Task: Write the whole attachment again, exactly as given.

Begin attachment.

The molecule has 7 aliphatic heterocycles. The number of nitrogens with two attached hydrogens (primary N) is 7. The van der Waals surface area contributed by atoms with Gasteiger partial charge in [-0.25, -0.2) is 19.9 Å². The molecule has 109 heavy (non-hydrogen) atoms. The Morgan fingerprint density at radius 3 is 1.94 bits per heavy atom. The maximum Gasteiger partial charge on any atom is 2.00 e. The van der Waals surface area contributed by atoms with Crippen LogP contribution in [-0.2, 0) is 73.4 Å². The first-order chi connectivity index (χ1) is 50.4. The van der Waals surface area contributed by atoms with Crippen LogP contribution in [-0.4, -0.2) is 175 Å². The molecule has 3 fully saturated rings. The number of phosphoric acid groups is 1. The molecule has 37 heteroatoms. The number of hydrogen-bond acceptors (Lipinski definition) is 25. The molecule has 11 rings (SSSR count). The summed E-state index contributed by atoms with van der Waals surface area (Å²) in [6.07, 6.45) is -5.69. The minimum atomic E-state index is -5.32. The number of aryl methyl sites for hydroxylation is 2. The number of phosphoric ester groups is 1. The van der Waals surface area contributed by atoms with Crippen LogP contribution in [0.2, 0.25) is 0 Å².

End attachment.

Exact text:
The molecule has 7 aliphatic heterocycles. The number of nitrogens with two attached hydrogens (primary N) is 7. The van der Waals surface area contributed by atoms with Gasteiger partial charge in [-0.25, -0.2) is 19.9 Å². The molecule has 109 heavy (non-hydrogen) atoms. The Morgan fingerprint density at radius 3 is 1.94 bits per heavy atom. The maximum Gasteiger partial charge on any atom is 2.00 e. The van der Waals surface area contributed by atoms with Crippen LogP contribution in [-0.2, 0) is 73.4 Å². The first-order chi connectivity index (χ1) is 50.4. The van der Waals surface area contributed by atoms with Crippen LogP contribution in [-0.4, -0.2) is 175 Å². The molecule has 3 fully saturated rings. The number of phosphoric acid groups is 1. The molecule has 37 heteroatoms. The number of hydrogen-bond acceptors (Lipinski definition) is 25. The molecule has 11 rings (SSSR count). The summed E-state index contributed by atoms with van der Waals surface area (Å²) in [6.07, 6.45) is -5.69. The minimum atomic E-state index is -5.32. The number of aryl methyl sites for hydroxylation is 2. The number of phosphoric ester groups is 1. The van der Waals surface area contributed by atoms with Crippen LogP contribution in [0.2, 0.25) is 0 Å².